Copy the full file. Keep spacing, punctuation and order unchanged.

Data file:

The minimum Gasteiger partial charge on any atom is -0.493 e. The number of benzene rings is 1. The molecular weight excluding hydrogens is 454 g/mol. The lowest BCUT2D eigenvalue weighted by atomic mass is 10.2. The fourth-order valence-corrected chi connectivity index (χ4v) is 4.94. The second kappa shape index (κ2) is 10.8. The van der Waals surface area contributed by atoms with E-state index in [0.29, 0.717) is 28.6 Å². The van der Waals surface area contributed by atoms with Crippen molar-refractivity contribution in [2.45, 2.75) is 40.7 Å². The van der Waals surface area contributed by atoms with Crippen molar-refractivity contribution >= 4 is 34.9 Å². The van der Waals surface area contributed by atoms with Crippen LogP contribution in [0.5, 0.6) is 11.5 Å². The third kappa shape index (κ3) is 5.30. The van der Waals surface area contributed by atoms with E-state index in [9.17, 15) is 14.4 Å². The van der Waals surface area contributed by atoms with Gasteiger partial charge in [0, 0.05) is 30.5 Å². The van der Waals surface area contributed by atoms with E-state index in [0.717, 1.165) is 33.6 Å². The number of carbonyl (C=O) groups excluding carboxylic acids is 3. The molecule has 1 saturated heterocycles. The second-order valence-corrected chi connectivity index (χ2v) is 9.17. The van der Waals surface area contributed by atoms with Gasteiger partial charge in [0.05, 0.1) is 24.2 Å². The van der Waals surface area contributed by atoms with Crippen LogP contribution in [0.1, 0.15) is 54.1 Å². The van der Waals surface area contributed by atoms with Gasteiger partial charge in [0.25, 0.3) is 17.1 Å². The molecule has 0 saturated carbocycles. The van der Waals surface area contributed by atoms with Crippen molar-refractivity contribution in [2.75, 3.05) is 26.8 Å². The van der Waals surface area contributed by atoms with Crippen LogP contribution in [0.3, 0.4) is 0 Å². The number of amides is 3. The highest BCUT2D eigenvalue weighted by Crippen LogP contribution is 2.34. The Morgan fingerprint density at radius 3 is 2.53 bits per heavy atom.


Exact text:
The minimum Gasteiger partial charge on any atom is -0.493 e. The number of benzene rings is 1. The molecular weight excluding hydrogens is 454 g/mol. The lowest BCUT2D eigenvalue weighted by atomic mass is 10.2. The fourth-order valence-corrected chi connectivity index (χ4v) is 4.94. The second kappa shape index (κ2) is 10.8. The van der Waals surface area contributed by atoms with E-state index in [0.29, 0.717) is 28.6 Å². The van der Waals surface area contributed by atoms with Crippen molar-refractivity contribution in [2.45, 2.75) is 40.7 Å². The van der Waals surface area contributed by atoms with Crippen molar-refractivity contribution >= 4 is 34.9 Å². The van der Waals surface area contributed by atoms with Crippen LogP contribution in [0.5, 0.6) is 11.5 Å². The third kappa shape index (κ3) is 5.30. The van der Waals surface area contributed by atoms with E-state index in [9.17, 15) is 14.4 Å². The van der Waals surface area contributed by atoms with Gasteiger partial charge in [0, 0.05) is 30.5 Å². The van der Waals surface area contributed by atoms with E-state index in [0.717, 1.165) is 33.6 Å². The number of carbonyl (C=O) groups excluding carboxylic acids is 3. The molecule has 1 saturated heterocycles. The second-order valence-corrected chi connectivity index (χ2v) is 9.17. The van der Waals surface area contributed by atoms with Gasteiger partial charge in [0.05, 0.1) is 24.2 Å². The van der Waals surface area contributed by atoms with Crippen LogP contribution in [0.1, 0.15) is 54.1 Å². The van der Waals surface area contributed by atoms with Gasteiger partial charge in [0.25, 0.3) is 17.1 Å². The molecule has 0 saturated carbocycles. The van der Waals surface area contributed by atoms with Crippen molar-refractivity contribution in [2.75, 3.05) is 26.8 Å². The van der Waals surface area contributed by atoms with Crippen LogP contribution in [0.3, 0.4) is 0 Å². The number of amides is 3. The highest BCUT2D eigenvalue weighted by Crippen LogP contribution is 2.34. The Morgan fingerprint density at radius 3 is 2.53 bits per heavy atom.